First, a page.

Sons of Confederate Veterans dedicate gravestone to black Confederate veteran
Nearly 82 years after his death, Aaron Perry finally received the honor he was due. Descendents of Perry, members of the Sons of Confederate Veterans, Civil War re-enactors and others gathered at Philadelphia Baptist Church in Marshville on Saturday, Feb. 18. for a grave marker dedication ceremony to honor the black soldier.
The ceremony featured a handful of speakers, including current U.S. soldiers, members of the Sons of Confederate Veterans and Aaron Perry’s great-great-great grandson, Greg Perry.
Dozens of attendants watched in silence as Latham’s Light Artillery, dressed in confederate Civil War uniforms, fired two cannon shots and two artillery shots at the end of the ceremony in reverence to the memory of the confederate soldier. Roses were given to six representatives of the Perry family, who subsequently placed them on the soldier’s grave.
Historians believe Perry was born around 1840. From 1861 to 1865, Perry served in the 37th N.C. Regiment of the Confederate Army. Because all able-bodied white men had also gone to the front, a petition was granted that allowed Perry to return home to care for the women and children left behind.
“He was a man who was determined to do the right thing,” Joel Fesperman, Commander of Sgt. Ivy Ritchie Camp # 1734, said. “Good day for history.”
Perry’s grave had remained unmarked since his death on March 14, 1930. Although his obituary referenced his service to the Confederate Army and called him a “solid, sober” man who “would have made a good New England Puritan,” he was never officially recognized as a Civil War veteran due to his status as a slave during the war.
During preparations to dedicate a government-furnished headstone for Weary Clyburn, another African-American soldier who fought in the Confederate Army, Sons of Confederate Veterans member Tony Way learned of Perry.
“I was checking things out, when I stumbled upon this wonderful story,” Way said. “(Perry) lived his life with integrity from birth to death. His whole life was his eulogy.”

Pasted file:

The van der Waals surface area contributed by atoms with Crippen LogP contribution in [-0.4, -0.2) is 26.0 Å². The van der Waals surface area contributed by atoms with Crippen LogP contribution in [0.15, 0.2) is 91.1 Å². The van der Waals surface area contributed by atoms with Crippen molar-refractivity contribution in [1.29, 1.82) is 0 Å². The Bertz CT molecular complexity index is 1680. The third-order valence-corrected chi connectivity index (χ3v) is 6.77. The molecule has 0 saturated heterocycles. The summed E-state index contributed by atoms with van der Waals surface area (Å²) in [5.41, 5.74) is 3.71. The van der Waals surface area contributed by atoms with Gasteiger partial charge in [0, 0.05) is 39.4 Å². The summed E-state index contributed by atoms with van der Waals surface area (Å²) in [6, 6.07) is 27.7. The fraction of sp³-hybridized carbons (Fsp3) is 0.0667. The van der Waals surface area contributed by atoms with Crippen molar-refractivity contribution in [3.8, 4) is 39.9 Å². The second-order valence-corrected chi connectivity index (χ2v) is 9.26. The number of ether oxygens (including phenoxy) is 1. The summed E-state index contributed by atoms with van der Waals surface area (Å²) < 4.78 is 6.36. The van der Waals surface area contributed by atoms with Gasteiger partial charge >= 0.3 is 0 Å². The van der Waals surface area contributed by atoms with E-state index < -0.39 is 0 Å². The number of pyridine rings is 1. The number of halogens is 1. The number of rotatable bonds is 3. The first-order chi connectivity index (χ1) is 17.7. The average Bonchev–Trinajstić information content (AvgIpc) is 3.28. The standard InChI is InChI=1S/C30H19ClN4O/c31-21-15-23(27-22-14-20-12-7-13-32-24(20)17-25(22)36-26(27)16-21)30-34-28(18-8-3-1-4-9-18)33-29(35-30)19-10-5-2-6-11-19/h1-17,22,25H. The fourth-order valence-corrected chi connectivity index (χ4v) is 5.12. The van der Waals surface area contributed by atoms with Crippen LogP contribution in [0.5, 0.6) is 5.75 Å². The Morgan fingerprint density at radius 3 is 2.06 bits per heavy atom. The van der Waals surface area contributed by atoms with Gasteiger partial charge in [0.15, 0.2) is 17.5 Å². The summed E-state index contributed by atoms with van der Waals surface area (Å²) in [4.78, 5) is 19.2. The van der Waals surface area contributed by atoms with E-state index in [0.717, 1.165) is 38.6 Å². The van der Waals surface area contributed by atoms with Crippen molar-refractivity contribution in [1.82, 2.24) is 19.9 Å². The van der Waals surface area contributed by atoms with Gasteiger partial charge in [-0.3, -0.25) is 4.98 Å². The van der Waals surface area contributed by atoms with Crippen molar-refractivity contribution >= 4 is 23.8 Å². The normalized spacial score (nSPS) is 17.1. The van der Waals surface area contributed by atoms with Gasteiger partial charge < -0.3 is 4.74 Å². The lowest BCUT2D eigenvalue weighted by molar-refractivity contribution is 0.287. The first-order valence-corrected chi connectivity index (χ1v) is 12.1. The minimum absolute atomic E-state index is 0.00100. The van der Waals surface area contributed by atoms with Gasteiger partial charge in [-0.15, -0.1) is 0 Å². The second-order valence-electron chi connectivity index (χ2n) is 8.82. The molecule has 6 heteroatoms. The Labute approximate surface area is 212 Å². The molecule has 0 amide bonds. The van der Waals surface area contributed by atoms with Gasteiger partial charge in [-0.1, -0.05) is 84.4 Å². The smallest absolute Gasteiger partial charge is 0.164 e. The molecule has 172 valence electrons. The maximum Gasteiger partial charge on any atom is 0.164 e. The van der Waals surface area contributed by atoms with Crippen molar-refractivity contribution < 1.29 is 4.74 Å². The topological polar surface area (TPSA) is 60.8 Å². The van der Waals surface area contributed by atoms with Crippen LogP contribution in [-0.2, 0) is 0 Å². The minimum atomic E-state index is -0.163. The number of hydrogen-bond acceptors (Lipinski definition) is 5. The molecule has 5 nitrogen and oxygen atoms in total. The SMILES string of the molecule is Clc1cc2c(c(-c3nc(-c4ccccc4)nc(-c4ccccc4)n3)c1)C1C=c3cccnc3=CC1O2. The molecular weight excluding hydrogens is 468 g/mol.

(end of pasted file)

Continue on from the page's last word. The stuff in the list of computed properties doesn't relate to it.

With the help of Patricia Poland of the Union County Public Library’s genealogy department, Way spent nearly three years learning about Perry’s life and working toward getting Perry the recognition he deserved. Way was in the library’s genealogical department when, by a simple twist of fate, he and Greg Perry crossed paths.
Greg Perry was doing his own unrelated research when he and Way made a connection. “He was on a journey looking at my grandfather’s life,” Greg Perry said. “It was a spark that started a fire.”
Because Perry’s gravestone was unmarked, family members had to identify which grave was his. At the time, an iron stake and some stones were the only things marking where Perry was buried.
Initially, the Veteran’s Association rejected Representative Sue Myrick’s request that a headstone be granted to Perry, stating that he was not a true Civil War solider because he entered the war with his master and could not willingly enlist himself. Myrick countered by stating that the VA had recently granted Clyburn a stone, but VA representatives said that was an error on their part.
Way refused to give up and decided to take a new route. He, along with fellow members of the Sons of Confederate Veterans, took up a collection to purchase a headstone for Perry’s grave. The headstone identifies Perry, his assumed year of birth and actual date of death and his service in the Confederate Army 37th NC Regiment from 1861-1865.
After the war ended and Perry gained his freedom, he earned a living as a farmer in the Lanes Creek area. He fathered 15 children, nine of which lived to reach adulthood, served as the superintendent of Philadelphia Baptist’s school and died at the home of his son, J.W. Perry.
Contrary to what some may believe, the dedication ceremony just happened to fall in February and was not intended to be affiliated with Black History Month.
“It’s good (that it was) done in Black History Month, but we should make this type of history part of every month, not just once a year,” Way said. “(These soldiers) should be recognized at anytime.”
While researching Clyburn and Perry, Way discovered eight more black confederate soldiers in Union County who have yet to receive the burial of a war veteran. Way is determined to track down the graves of Wilson Ashcraft, Ned Byrd, Wyatt Cunningham, George Cureton, Hamp Cuthbertson, Mose Fraiser, Lewis McGill and Jeff Sanders, giving them the honor of a true Confederate soldier.
Greg Perry hopes the recognition of soldiers like Aaron Perry will be a testimony, not just to the service of blacks and whites, but to the human race as a whole. “When you don’t consider one perspective, you leave all the others out,” he said. “It gives you such insight to see we’re all people, equal. It’s such a fulfilled life, and I am grateful that my grandfather’s life transcended all 150 years.”